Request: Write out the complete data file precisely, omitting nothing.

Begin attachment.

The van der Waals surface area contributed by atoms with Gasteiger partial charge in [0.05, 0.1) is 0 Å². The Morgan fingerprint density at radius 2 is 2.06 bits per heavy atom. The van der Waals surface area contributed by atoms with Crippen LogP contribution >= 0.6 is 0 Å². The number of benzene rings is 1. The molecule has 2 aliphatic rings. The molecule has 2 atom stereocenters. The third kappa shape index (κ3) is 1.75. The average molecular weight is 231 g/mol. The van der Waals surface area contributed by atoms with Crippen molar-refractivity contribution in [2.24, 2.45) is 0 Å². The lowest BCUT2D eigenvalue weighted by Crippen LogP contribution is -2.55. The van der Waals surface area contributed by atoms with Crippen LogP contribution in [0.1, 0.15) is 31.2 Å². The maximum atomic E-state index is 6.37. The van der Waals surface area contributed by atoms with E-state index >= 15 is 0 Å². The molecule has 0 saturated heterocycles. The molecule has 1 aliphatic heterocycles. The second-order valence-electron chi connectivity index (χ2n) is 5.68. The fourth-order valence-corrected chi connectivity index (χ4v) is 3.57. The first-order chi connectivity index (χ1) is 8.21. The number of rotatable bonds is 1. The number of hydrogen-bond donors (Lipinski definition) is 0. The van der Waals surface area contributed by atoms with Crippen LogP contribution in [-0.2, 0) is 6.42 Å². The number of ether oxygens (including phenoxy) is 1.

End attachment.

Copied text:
The van der Waals surface area contributed by atoms with Gasteiger partial charge in [0.05, 0.1) is 0 Å². The Morgan fingerprint density at radius 2 is 2.06 bits per heavy atom. The van der Waals surface area contributed by atoms with Crippen LogP contribution >= 0.6 is 0 Å². The number of benzene rings is 1. The molecule has 2 aliphatic rings. The molecule has 2 atom stereocenters. The third kappa shape index (κ3) is 1.75. The average molecular weight is 231 g/mol. The van der Waals surface area contributed by atoms with Crippen molar-refractivity contribution in [2.24, 2.45) is 0 Å². The lowest BCUT2D eigenvalue weighted by Crippen LogP contribution is -2.55. The van der Waals surface area contributed by atoms with Crippen LogP contribution in [0.1, 0.15) is 31.2 Å². The maximum atomic E-state index is 6.37. The van der Waals surface area contributed by atoms with E-state index >= 15 is 0 Å². The molecule has 0 saturated heterocycles. The molecule has 1 aliphatic heterocycles. The second-order valence-electron chi connectivity index (χ2n) is 5.68. The fourth-order valence-corrected chi connectivity index (χ4v) is 3.57. The first-order chi connectivity index (χ1) is 8.21. The number of rotatable bonds is 1. The number of hydrogen-bond donors (Lipinski definition) is 0. The van der Waals surface area contributed by atoms with Crippen LogP contribution in [-0.2, 0) is 6.42 Å². The number of ether oxygens (including phenoxy) is 1.